How not to play with fire is one of the most important safety lessons to teach kids in the kitchen.
In the picture-is-worth-a-thousand words department, the photograph that went with a story about children's cookbooks in the New York Times was a doozy. It was a little girl, in checkered chef's pants and oversize chef's jacket, standing on tiptoes on three cookbooks in front of big pot on the edge of a restaurant-size stove.
To make matters worse, the child was reaching into the pot with a whisk. As you can imagine, the picture set off alarm bells from the papers readers, who had more on their minds about kitchen safety than cookbooks.
Which started me thinking about some of the things I do to be a safe cook. I know enough not to try to catch a falling knife and am pretty good about wearing shoes and wiping up spills when they happen, but I probably could do a better job when I'm actually standing in front of the stove and cooking.
I try never to reach across an open flame and whenever I use a match, I run it under water before tossing it into the garbage. I can't remember the last time I made a recipe that said, "Stand back until flames die down," and would never even think about using a blowtorch to melt the tops of crème brulée. There have been a couple of touch-and-go incidents with pot holders and paper towels catching fire, so that when my husband says he smells fire, it can be more than just blackened catfish or cherries jubilee.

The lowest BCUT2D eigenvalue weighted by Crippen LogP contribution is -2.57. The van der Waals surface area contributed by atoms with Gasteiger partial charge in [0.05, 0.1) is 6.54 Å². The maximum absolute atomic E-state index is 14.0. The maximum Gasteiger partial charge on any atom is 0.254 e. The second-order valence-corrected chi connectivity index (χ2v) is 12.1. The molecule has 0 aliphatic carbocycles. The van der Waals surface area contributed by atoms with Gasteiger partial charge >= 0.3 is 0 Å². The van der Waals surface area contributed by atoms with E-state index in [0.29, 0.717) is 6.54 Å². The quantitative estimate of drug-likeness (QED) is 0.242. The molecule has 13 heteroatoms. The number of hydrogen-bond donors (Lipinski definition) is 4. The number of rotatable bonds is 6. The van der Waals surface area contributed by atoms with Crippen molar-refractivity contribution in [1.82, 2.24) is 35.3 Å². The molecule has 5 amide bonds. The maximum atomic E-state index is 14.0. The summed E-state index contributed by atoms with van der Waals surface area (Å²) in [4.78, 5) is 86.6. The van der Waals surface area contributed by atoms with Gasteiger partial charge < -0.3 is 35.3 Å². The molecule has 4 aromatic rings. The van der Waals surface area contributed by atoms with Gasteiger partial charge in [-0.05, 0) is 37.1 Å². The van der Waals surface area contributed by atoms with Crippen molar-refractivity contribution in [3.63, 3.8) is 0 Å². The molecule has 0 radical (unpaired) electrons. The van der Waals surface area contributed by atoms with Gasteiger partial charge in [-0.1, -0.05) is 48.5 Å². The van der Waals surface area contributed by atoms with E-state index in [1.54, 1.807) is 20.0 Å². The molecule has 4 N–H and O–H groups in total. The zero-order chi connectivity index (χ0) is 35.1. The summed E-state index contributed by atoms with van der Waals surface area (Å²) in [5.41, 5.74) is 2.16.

I'm not sure where our homeowners' insurance kicks in on kitchen fires, but it's not the kind of thing I want to test. In the meantime, we keep a fire extinguisher under the sink, just in case. It was a present from my husband, my live-in fire marshal, who knows what it takes to make a safe kitchen.
Here’s a few more safety tips to follow and pass along to kids when practicing kitchen safety:
- Keep an eye on the stove. According to the U.S. Fire Administration, the leading cause of kitchen fires is unattended cooking.
- Keep your distance. Make sure flammables like pot holders, grocery bags, aprons, tea towels and plastic containers are stored a safe distance from the stove.
- Keep it clean. Regularly clean cooking surfaces to ensure stove safety.
- Get the 411 on 911: Teach kids old enough to use it where the fire extinguisher is kept and how to operate it. Also teach them how and when to call 911.
- Put up your mitts: Make sure children pulling pans of cookies out of the stove know to use oven mitts, not pot holders. Oven mitts are safer for little hands and arms.
- What's your handle?: Or more importantly, what's your 20 on your handle, i.e., where are handles located? The answer: Pot handles on a hot stove are always turned inward for safety.
—By Jean Kressy